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#124120 - 11/20/09 02:28 PM Ryback retro-reviewed
kevonionia Offline

Registered: 04/17/06
Posts: 1322
Loc: Dallas, TX
I stumbled on a garage sale where the folks were ditching the 4,000-sq-ft house for an RV, and in the downsizing a bunch of printed matter had to go. Besides picking up a dozen quad maps for $10, I also snagged (for a dollar) a first-edition, 2nd printing, hardbound copy of Eric & Tim Ryback's trek on the Continental Divide Trail. The book's titled, "The Ultimate Journey" and is a great and easy read.

The book was published in 1973. I'm about the same age as the younger of the two brothers, Tim. While they were out hiking the CDT I was still in the 'burbs learning how to ride my ten-speed; I could only wish someone had given me this book back then.

The story is told from Eric's perspective, since (hoping I'm not giving too much away) Tim bailed on the trip in Colorado. But while he was along, I think Tim comes off as the most amusing -- and likable -- hiking partner since Bryson's Steven Katz in "Walk in the Woods."

When Eric hit the Mexican border alone that fall, he made quite the mark in long-distance hiking. He completed the CDT at age 20. He had completed the PCT two years earlier (*) at 17 in 1970, and chronicled his thru-hike in "The High Adventure of Eric Ryback." He had done the AT before that, which of course makes him the first person to do America's Triple Crown of Hiking.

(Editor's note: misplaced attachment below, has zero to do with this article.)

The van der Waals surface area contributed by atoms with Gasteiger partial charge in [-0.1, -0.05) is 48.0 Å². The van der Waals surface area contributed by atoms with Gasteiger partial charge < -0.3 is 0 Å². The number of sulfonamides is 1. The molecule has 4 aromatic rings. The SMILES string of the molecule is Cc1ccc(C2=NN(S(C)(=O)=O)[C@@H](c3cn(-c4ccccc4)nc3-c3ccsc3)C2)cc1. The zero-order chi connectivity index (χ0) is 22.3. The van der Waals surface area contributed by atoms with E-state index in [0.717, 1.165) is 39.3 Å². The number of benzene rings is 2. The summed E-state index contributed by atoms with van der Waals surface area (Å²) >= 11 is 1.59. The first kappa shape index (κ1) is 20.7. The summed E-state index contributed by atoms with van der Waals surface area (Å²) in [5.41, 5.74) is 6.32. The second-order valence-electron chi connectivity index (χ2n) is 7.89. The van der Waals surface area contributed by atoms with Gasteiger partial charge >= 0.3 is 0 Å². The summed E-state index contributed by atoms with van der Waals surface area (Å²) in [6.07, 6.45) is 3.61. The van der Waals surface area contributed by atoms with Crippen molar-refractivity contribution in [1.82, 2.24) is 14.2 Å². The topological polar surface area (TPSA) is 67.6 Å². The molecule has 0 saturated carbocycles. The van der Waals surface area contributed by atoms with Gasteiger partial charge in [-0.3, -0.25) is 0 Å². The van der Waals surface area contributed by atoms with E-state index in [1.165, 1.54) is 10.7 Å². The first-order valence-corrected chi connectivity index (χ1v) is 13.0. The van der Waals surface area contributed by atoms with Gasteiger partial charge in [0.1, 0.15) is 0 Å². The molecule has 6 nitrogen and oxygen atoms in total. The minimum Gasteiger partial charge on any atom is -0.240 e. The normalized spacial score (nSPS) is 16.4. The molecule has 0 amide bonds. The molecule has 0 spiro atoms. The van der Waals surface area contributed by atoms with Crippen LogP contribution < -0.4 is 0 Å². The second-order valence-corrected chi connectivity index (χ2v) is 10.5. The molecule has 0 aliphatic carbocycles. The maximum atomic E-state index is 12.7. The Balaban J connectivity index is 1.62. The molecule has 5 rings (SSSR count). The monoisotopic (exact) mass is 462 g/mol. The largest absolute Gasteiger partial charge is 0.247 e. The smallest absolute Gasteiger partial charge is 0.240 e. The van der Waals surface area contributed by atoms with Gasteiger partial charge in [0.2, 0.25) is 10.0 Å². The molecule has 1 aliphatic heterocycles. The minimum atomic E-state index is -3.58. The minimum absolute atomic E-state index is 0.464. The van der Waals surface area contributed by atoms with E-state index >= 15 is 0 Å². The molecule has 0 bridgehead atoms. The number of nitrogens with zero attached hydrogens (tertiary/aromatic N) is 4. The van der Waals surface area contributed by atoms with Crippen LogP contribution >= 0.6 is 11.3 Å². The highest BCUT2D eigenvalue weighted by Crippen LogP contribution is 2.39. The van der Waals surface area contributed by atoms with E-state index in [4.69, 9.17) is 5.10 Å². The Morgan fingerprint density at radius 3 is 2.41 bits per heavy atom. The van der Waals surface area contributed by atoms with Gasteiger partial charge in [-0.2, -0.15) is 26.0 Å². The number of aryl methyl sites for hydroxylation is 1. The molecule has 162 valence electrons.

(*) The asterik, used here like in baseball, is explained later.

Eric, at 5'8", was a hiking machine, especially when you think of the weight of that old pack he was caring. And he was probably as slick a talker as he was/is a writer, because he convinced his 17-yr-old brother, a gangly 6'1", to come along on his CDT trek.

The writing reflects the times and their ages, yet it's really refreshing, even those moments that cause Eric to wax poetic.

I guess what is most impressive about the book is that they were pioneers, and kids at that. They had so little infrastructure to base their trek on. The shot of them in their turtlenecks and cotton blue jeans around their campfire is a classic.

My how attitudes change in 35 years. Some of us have come to look at the National Parks as rare havens of nature -- at least Ken Burns would have us think so. But for Eric, his walk through Yellowstone provided for some comic relief as he suddenly faced civilization and bureaucracy. It must have been something to travel NFS, BLM and private land before so much of the development of vacation homes and all their trappings (like "Keep Out" and "No Trespassing" signs) sprung up in those intervening years.

In closing, a bit on that asterik (*). After his PCT hike -- what is considered the FIRST hike of the length of the CDT, by a teenager, no less, the powers that be in long-distance hiking found people to say that Ryback had accepted rides for parts of that inaugural PCT trek. Eric & Chronicle Books, his publisher, sued for libel. Eventually the suit was dropped. Controversy remains.

It's interesting that in "The Ultimate Journey," Ryback readily admits to accepting a ride in New Mexico -- he was being escorted off an Indian Reservation for not having a permit. That event also sums up the difference in his and the modern hiking era. When the three Native Americans in an old land yacht told him to get into the car to be driven off the reservation, they told him the tribal council had sent them out to find out what this crazy kid walking alone was doing out on the desert. One of his hosts told him: